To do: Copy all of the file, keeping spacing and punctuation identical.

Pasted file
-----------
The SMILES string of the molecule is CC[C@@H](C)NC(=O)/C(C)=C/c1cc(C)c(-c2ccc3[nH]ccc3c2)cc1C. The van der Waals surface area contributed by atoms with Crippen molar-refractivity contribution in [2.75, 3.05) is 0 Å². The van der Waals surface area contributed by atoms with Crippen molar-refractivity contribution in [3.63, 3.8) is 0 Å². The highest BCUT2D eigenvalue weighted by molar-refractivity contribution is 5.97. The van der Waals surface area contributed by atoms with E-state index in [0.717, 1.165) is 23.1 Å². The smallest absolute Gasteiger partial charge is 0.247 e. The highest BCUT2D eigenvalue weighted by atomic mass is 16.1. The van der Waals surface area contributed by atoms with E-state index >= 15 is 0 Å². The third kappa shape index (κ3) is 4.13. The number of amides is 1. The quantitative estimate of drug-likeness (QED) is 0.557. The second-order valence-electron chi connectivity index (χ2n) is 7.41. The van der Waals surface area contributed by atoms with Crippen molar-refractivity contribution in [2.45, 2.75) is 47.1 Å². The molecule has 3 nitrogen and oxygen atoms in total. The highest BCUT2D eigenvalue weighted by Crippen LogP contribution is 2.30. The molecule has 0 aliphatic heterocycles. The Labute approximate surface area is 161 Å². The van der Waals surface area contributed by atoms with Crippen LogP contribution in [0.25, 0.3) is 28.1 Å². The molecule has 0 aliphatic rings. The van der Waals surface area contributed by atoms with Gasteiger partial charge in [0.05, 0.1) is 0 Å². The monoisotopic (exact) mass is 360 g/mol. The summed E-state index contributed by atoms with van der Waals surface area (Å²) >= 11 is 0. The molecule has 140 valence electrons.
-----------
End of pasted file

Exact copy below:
The SMILES string of the molecule is CC[C@@H](C)NC(=O)/C(C)=C/c1cc(C)c(-c2ccc3[nH]ccc3c2)cc1C. The van der Waals surface area contributed by atoms with Crippen molar-refractivity contribution in [2.75, 3.05) is 0 Å². The van der Waals surface area contributed by atoms with Crippen molar-refractivity contribution in [3.63, 3.8) is 0 Å². The highest BCUT2D eigenvalue weighted by molar-refractivity contribution is 5.97. The van der Waals surface area contributed by atoms with E-state index in [0.717, 1.165) is 23.1 Å². The smallest absolute Gasteiger partial charge is 0.247 e. The highest BCUT2D eigenvalue weighted by atomic mass is 16.1. The van der Waals surface area contributed by atoms with E-state index >= 15 is 0 Å². The third kappa shape index (κ3) is 4.13. The number of amides is 1. The quantitative estimate of drug-likeness (QED) is 0.557. The second-order valence-electron chi connectivity index (χ2n) is 7.41. The van der Waals surface area contributed by atoms with Crippen molar-refractivity contribution in [2.45, 2.75) is 47.1 Å². The molecule has 3 nitrogen and oxygen atoms in total. The highest BCUT2D eigenvalue weighted by Crippen LogP contribution is 2.30. The molecule has 0 aliphatic heterocycles. The Labute approximate surface area is 161 Å². The van der Waals surface area contributed by atoms with Crippen LogP contribution in [0.25, 0.3) is 28.1 Å². The molecule has 0 aliphatic rings. The van der Waals surface area contributed by atoms with Gasteiger partial charge in [0.05, 0.1) is 0 Å². The monoisotopic (exact) mass is 360 g/mol. The summed E-state index contributed by atoms with van der Waals surface area (Å²) >= 11 is 0. The molecule has 140 valence electrons.